"Is this a church or a cathedral?" That is a typical question asked by visitors when they catch a glimpse of this unique airplane hangar at the Gilmer-Upshur County Airport. The multi-use building not only houses an operations base FOTPAM Museum for Dean Lumber Company's business aircraft, but is also home to the Flight of the Phoenix Aviation Museum. The museum provides local school groups an opportunity to learn more about the diverse roles of aviation in their daily lives. Dean received the Texas Forestry Association Award for Best Design in Wood Buildings for 1997.
From a distance, the 6,000 sq. ft. structure looks like just another airplane hangar, with metal siding and roofing. A closer look reveals a showcase of Southern Pine products. One look inside and visitors notice a rich interior featuring laminated arches, wood roof decking, hand rubbed paneling and decorative molding.
FOTPAM Museum's overhead, roof decking is Wolmanized No. 1 2x6 Southern Pine, KDAT and patterned with a center-matched V-groove. The result is a decorative ceiling inside, spanning between the massive wooden arches. Treated 6x8 columns provide support for the laminated arches. The wall paneling inside the main hangar is Dricon fire-retardant treated pattern 117 drop-siding.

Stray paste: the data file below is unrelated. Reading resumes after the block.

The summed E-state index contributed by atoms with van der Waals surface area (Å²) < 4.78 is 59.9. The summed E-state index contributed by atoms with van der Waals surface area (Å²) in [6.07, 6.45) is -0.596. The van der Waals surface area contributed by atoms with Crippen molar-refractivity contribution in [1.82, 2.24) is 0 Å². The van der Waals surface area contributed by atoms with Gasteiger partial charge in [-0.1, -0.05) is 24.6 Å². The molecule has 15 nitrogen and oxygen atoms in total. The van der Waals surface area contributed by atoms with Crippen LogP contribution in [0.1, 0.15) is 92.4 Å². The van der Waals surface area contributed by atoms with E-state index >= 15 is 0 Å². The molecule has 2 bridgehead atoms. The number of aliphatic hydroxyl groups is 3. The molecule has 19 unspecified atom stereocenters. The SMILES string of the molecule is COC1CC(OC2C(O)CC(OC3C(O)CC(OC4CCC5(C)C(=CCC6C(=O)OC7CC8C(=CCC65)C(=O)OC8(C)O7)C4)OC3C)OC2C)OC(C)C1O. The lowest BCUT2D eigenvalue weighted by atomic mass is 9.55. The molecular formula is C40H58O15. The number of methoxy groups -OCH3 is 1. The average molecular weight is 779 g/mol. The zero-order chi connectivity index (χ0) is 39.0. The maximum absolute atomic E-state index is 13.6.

FOTPAM Museum's 1600 sq. ft. interior is devoted to living quarters and a flight operations center; both richly appointed using a variety of Southern pine specialty products. Kwik Way of Mt. Pleasant, Texas used shop grade material to fabricate the interior doors. High-grade flitches were used for all joinery and millwork. Finishing touches include 1x4 beaded ceiling material overhead and pattern 116 for the crew quarters.
FOTPAM Museum Architect Brent Brevard incorporated the ideas of owners, Steve and Linda Kay Dean, to develop plans for Hangar One and its flight operations center. Unit Structures of Magnolia, Arkansas fabricated the 60-foot span laminated arches using No. 1 2x8 Southern Pine. Anthony Forest Products in El Dorado, Arkansas manufactured additional beams to support the 42-foot hangar door, a beam for the staircase leading to the crew quarters, and a beam for the bar top in the pub.
FOTPAM Museum's Steve and Linda Kay hope the aviation museum will provide area school children with a learning laboratory for aviation education. With various displays, they are making a special effort to recognize community leaders who have contributed to Gilmer's heritage through aviation.
In May 2011, Steve received the Wright Brothers Master Pilot Award for more than 50 years of dedicated service, technical expertise, professionalism, and outstanding contributions which further the cause of aviation safety.